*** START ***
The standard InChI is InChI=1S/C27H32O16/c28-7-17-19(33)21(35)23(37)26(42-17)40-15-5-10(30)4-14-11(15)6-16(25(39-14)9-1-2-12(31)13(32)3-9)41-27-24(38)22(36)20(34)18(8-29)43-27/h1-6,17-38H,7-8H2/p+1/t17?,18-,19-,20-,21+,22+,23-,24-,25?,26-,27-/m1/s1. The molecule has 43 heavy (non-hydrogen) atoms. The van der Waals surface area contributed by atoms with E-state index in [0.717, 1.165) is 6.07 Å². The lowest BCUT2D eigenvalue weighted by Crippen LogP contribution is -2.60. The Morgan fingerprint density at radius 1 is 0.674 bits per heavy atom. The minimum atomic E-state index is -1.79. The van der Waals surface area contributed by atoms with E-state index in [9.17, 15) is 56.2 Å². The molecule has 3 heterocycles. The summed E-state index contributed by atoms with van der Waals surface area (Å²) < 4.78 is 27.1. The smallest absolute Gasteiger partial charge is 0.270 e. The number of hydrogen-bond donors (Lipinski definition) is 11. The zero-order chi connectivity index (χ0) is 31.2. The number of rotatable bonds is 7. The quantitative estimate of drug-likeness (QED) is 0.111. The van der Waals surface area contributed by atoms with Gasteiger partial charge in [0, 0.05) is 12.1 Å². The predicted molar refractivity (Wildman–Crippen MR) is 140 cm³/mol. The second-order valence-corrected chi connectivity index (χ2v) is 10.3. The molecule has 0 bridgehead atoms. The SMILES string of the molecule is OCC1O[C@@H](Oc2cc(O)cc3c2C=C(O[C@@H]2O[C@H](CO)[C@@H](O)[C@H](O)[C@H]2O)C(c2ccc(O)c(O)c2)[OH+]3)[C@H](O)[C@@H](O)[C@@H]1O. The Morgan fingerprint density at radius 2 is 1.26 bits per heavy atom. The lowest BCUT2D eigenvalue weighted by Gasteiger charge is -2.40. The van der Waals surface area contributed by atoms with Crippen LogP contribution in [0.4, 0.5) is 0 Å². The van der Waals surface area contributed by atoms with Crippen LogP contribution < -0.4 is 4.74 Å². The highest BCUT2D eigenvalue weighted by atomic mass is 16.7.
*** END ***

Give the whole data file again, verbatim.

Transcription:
The standard InChI is InChI=1S/C27H32O16/c28-7-17-19(33)21(35)23(37)26(42-17)40-15-5-10(30)4-14-11(15)6-16(25(39-14)9-1-2-12(31)13(32)3-9)41-27-24(38)22(36)20(34)18(8-29)43-27/h1-6,17-38H,7-8H2/p+1/t17?,18-,19-,20-,21+,22+,23-,24-,25?,26-,27-/m1/s1. The molecule has 43 heavy (non-hydrogen) atoms. The van der Waals surface area contributed by atoms with E-state index in [0.717, 1.165) is 6.07 Å². The lowest BCUT2D eigenvalue weighted by Crippen LogP contribution is -2.60. The Morgan fingerprint density at radius 1 is 0.674 bits per heavy atom. The minimum atomic E-state index is -1.79. The van der Waals surface area contributed by atoms with E-state index in [9.17, 15) is 56.2 Å². The molecule has 3 heterocycles. The summed E-state index contributed by atoms with van der Waals surface area (Å²) < 4.78 is 27.1. The smallest absolute Gasteiger partial charge is 0.270 e. The number of hydrogen-bond donors (Lipinski definition) is 11. The zero-order chi connectivity index (χ0) is 31.2. The number of rotatable bonds is 7. The quantitative estimate of drug-likeness (QED) is 0.111. The van der Waals surface area contributed by atoms with Gasteiger partial charge in [0, 0.05) is 12.1 Å². The predicted molar refractivity (Wildman–Crippen MR) is 140 cm³/mol. The second-order valence-corrected chi connectivity index (χ2v) is 10.3. The molecule has 0 bridgehead atoms. The SMILES string of the molecule is OCC1O[C@@H](Oc2cc(O)cc3c2C=C(O[C@@H]2O[C@H](CO)[C@@H](O)[C@H](O)[C@H]2O)C(c2ccc(O)c(O)c2)[OH+]3)[C@H](O)[C@@H](O)[C@@H]1O. The Morgan fingerprint density at radius 2 is 1.26 bits per heavy atom. The lowest BCUT2D eigenvalue weighted by Gasteiger charge is -2.40. The van der Waals surface area contributed by atoms with Crippen LogP contribution in [0.4, 0.5) is 0 Å². The van der Waals surface area contributed by atoms with Crippen LogP contribution < -0.4 is 4.74 Å². The highest BCUT2D eigenvalue weighted by atomic mass is 16.7.